Los Alamos National Laboratory Los Alamos, United States
Microbiome optimization could improve the performance of biological systems, from humans to plants and ecosystems. Yet, owing to challenges in finding and cultivating microbiomes that maintain their function in field conditions, use of microbes to improve plant productivity and crop stress tolerance has not become widespread despite years of trials. Based on the strong interactions and interdependency of rhizosphere microbes and plants, directed plant-microbiome evolution has been suggested as a means for developing microbiomes for these purposes. To test the feasibility of this method in developing microbial communities that improve plant performance under reduced irrigation, we cultivated Zea mays from seed in an artificial soil inoculated with soil microbiomes originating from a pine forest or a historically-droughted maize field. In the initial generation, water use efficiency (WUE) and stomatal closure point (SCP) were measured once the plants grew 10 leaves. The microbiomes of three plants demonstrating the best or worst WUE or SCP values for each microbiome source were selected for propagation to the next generation, and the process was repeated for two additional generations. Microbiome composition was analyzed after each generation using Illumina MiSeq sequencing, and microbial groups affecting plant performance were identified using Latent Dirichlet Allocation.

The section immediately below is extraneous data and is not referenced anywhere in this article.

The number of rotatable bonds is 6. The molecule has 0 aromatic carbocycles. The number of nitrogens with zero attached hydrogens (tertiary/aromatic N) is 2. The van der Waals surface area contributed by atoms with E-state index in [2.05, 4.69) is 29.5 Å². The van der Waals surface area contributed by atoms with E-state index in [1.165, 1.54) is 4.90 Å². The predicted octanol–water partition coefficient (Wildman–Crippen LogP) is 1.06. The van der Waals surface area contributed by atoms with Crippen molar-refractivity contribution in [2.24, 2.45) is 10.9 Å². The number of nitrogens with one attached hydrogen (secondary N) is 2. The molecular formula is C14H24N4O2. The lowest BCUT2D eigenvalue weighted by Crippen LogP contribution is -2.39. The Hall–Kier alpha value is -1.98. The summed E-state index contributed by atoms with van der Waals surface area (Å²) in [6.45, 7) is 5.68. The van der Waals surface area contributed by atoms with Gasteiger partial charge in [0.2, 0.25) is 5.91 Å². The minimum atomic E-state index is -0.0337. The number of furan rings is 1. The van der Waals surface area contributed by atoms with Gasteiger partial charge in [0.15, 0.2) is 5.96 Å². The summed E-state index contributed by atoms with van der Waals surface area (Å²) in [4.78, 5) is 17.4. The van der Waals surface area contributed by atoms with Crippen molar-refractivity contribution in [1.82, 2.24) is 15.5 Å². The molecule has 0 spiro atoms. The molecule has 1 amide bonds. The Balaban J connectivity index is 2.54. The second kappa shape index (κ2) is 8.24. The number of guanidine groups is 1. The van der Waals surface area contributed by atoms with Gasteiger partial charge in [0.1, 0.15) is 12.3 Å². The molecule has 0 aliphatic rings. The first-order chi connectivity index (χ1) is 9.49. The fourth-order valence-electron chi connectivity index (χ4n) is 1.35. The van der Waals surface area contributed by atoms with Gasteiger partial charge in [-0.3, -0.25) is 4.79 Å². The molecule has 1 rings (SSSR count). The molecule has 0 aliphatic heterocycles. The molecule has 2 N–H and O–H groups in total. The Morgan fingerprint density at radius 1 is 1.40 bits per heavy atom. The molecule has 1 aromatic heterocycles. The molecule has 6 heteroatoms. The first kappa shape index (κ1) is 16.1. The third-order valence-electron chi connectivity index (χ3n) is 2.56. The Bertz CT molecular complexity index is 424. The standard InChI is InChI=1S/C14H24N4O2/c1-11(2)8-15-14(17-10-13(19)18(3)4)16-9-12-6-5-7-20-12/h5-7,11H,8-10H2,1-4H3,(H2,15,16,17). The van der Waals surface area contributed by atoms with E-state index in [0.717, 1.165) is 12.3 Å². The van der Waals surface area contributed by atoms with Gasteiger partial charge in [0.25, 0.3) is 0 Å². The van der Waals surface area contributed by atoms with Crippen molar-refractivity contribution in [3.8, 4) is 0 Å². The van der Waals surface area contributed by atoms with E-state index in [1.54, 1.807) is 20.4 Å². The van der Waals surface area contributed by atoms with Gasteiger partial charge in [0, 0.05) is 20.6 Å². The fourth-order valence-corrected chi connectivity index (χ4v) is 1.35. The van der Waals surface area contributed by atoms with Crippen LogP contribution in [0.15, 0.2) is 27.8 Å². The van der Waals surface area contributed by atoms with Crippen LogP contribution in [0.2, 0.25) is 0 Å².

Our results show that, in three generations, the microbiome originating from the forest soil was able to consistently influence plant SCP, while the microbiome from the agricultural field had no significant effect on either WUE or SCP. The forest and agricultural microbiomes remained distinct from one another throughout the evolutionary process, but the microbiomes adapted to the greenhouse experiment such that the parent and offspring microbiomes became progressively more similar in subsequent generations. Interestingly, we also found that the microbiome originating from forest soil consistently produced faster growing plants than the microbiome from the agricultural field. This microbiome contained more bacteria related to the nitrogen cycle than the agricultural microbiome, while the agricultural microbiome had a higher abundance of bacteria commonly found in dry soils. We were able to consistently identify consortia of bacteria related to different plant traits using a dimension reduction method called Latent Dirichlet Allocation (LDA). Our experiment demonstrates that, in only a few generations (3 as opposed to 6-10 in previous studies), directed evolution can produce soil microbiomes that influence important functional drought tolerance traits in maize, but not all soils may have the microbial diversity or species structure needed to optimize plant traits.